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When I was a senior in high school I saw a book on my dad’s bookshelf titled, The Millennium. I asked him what it was about and he said, “You’re too young to understand. Maybe someday we can talk about it.” It didn’t take long to realize my dad’s response was code for, “I don’t have a clue what it’s about and I sure can’t explain it.”

I remember hearing other adults speak about future things. There were some common themes: It’s too hard to understand. It’s not that important. It doesn’t really matter. I guess we’ll find out in the end.

Contrast those statements with the words spoken to Daniel regarding the meaning and understanding of the prophecies he had proclaimed, “…many will go back and forth, and knowledge will increase.” When Daniel pressed for more answers, he was told, “…none of the wicked will understand, but those who have insight will understand” (Daniel 12:4,10). God wants us to understand. Even in The Revelation, admonitions are given to listen carefully and pay attention to what is being said of the future (Revelation 1:3, 22:7).

Those words to Daniel and John are compelling to me. Is God saying that as time progresses these prophecies will become clearer and clearer, and those who spend time studying these prophecies will increase in understanding? It seems that is a major part of what God is conveying to Daniel, and I have found it to be true in my own life. Every time I study a prophetic passage, I make new and clearer discoveries.

There are some common dangers of delving into the study of the future. It can merely become an academic adventure, or it can become an obsession to salve our curiosity. Some can watch the news and see the end of the world just around the corner from every world event.

Yet there are a number of very good values in studying what the Bible teaches about future things. It helps us look at the world more through God’s eyes and less like the rest of the world. It helps us see the progression of evil before it happens. It reminds us that there is a spiritual battle going on in this world, and we are reminded that in the end, God wins! Believers win! Sin and its impact on us and the rest of the world will be done away with. It gives us hope with pictures of no pain, no suffering, no tears. God has a plan and it is ultimately for good (Revelation 21:4).

Near the end of my years in seminary I learned another good reason for understanding prophecy. My wife and I were among four couples who would have a professor and his wife over for dinner and get to know them while picking their brains for crumbs of wisdom that might impact our own lives. One of those professors we invited was the president of the seminary, Dr. John F. Walvoord, who has long been recognized for his study and writing in the field of prophecy.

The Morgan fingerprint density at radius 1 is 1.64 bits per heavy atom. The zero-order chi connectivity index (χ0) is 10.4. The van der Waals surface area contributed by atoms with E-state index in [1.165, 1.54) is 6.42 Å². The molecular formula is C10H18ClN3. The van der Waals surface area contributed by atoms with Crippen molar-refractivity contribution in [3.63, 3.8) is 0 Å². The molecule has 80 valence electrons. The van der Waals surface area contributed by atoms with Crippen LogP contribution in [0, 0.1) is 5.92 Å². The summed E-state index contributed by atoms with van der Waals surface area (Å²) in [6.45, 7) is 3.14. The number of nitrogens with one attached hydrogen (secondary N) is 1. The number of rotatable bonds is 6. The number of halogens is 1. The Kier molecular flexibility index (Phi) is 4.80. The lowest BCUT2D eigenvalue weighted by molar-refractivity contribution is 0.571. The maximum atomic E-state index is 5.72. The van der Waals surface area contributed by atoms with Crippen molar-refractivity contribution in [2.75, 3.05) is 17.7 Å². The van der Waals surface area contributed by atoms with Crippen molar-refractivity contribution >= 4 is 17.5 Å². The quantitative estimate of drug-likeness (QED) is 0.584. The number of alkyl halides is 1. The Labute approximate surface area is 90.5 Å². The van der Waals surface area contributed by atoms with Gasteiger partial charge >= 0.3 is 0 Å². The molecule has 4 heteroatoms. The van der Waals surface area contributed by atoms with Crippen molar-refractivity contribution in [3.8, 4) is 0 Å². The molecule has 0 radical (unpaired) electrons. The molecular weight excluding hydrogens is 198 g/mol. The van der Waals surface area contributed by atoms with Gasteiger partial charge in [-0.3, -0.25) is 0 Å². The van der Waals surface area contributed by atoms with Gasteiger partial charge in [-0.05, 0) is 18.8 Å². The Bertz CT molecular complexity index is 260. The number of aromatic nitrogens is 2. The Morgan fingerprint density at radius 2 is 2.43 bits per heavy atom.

One of our friends asked Dr. Walvoord, “Why have you devoted so much of your life studying and writing about prophecy?” The sage among us paused and then responded with words very close to these, “Well, I’ve lived and learned enough at this point in my life to recognize that prophecy is often the crucial turning point for many students of Scripture. It can be the place where many begin to compromise the way they interpret the whole Bible.”

That was a totally unexpected answer. As we pressed for clarity, he told us story after story of students, professors, theologians and pastors who once had a solid way of interpreting the meaning of the biblical texts but then went away from that when it came to prophecy. They might say prophecy should be interpreted in a different way than other Bible literature. It’s all allegorical or figurative, generalized statements that don’t really mean what they say. They couldn’t believe those kinds of things could happen today. It didn’t fit their preconceived ideas or a predetermined theology.

Then he related how these once solid students of Scripture eventually began to compromise how they interpreted other parts of Scripture. And over time they either abandoned the faith altogether or compromised their theology so it would fit what they wanted the Scriptures to say. Personal beliefs and theological presuppositions became the source of authoritative truth for them, rather than the Scriptures themselves. But how we handle prophetic literature in the Bible will eventually dictate how we interpret all of Scripture.

This series is a glimpse into my study of prophecy over the last 40+ years. I will make no claims that I have it all figured out. I will do my best to let the Scriptures be the authoritative source of truth. Not my theology. Not my preconceived ideas. Not my idea of what seems plausible. Not my fears of what others will think. I hope you will be challenged, as I have, to be one who understands more and more, to listen carefully and studiously, and pay attention so we can respond appropriately to what God is doing progressively in His overall plan.